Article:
Matins

From under the cracked
bark of a dead cherry,
a titmouse fishes out
a sunflower seed. Sing twice,
small herald of mercy—
once for the husk
that housed the kernel,
and one more time
for the milky heart that blesses
your tongue and gut.

Luisa A. Igloria
01.30.2011

In response to today’s Morning Porch entry (via Blackberry, twelve minutes after my post!)

Series Navigation← RecurrenceLandscape, with an End and a Beginning →

Poet Luisa A. Igloria (Poetry Foundation web page, author webpage ) is the winner of the 2015 Resurgence Prize (UK), the world’s first major award for ecopoetry, selected by former UK poet laureate Sir Andrew Motion, Alice Oswald, and Jo Shapcott. She is the author of What is Left of Wings, I Ask (2018 Center for the Book Arts Letterpress Chapbook Prize, selected by Natasha Trethewey); Bright as Mirrors Left in the Grass (Kudzu House Press eChapbook selection for Spring 2015), Ode to the Heart Smaller than a Pencil Eraser (Utah State University Press, 2014 May Swenson Prize), Night Willow (Phoenicia Publishing, 2014), The Saints of Streets (University of Santo Tomas Publishing House, 2013), Juan Luna’s Revolver (2009 Ernest Sandeen Prize, University of Notre Dame Press), and nine other books. She is a member of the core faculty of the MFA Creative Writing Program at Old Dominion University which she directed from 2009-2015. In 2018, she was the inaugural Glasgow Distinguished Writer in Residence at Washington and Lee University. When she isn’t writing, reading, or teaching, she cooks with her family, knits, hand-binds books, and listens to tango music.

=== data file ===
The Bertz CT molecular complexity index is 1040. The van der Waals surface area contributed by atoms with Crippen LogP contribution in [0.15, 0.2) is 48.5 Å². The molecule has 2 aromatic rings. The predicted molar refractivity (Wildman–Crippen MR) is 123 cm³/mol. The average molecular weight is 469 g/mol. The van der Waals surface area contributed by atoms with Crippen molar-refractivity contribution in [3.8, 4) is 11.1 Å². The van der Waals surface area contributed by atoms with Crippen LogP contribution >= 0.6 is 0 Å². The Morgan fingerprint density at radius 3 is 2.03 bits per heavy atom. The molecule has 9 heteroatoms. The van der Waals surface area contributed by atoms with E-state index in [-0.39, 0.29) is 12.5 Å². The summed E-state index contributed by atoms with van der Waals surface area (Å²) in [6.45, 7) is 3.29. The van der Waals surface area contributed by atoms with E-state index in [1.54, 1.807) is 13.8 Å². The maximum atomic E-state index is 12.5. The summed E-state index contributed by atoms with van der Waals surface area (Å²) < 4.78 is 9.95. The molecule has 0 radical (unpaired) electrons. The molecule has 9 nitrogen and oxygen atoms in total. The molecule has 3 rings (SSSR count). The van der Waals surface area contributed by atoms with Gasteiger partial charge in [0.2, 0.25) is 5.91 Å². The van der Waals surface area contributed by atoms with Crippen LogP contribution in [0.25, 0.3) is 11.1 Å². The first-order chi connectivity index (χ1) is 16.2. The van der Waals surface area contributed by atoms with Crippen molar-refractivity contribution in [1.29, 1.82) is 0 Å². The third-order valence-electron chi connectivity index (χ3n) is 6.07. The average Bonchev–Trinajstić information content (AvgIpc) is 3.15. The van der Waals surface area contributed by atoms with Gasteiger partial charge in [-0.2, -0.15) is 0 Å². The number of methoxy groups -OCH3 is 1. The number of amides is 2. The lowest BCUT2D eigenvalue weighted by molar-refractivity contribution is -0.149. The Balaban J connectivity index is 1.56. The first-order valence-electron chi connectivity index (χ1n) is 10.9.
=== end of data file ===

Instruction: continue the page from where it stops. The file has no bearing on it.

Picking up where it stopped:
One Reply to “Matins”

  1. “Sing twice, small herald of mercy” is a bright use of poetic apostrophe. Luisa Igloria is establishing a record of writing “poetry on the run.” Her use of Dave Bonta’s Morning Porch Zen-like meditations is an excellent prototype of collaborative poetry. Her remarkable achievement here is the derivation of a poetic experience/theme/thought/feeling that her images concretize into the poem on the page. Her compositional speed is no less than phenomenal—it telescopes the gestated experience quickly and palpably. (12 minutes after Dave Bonta’s post!)

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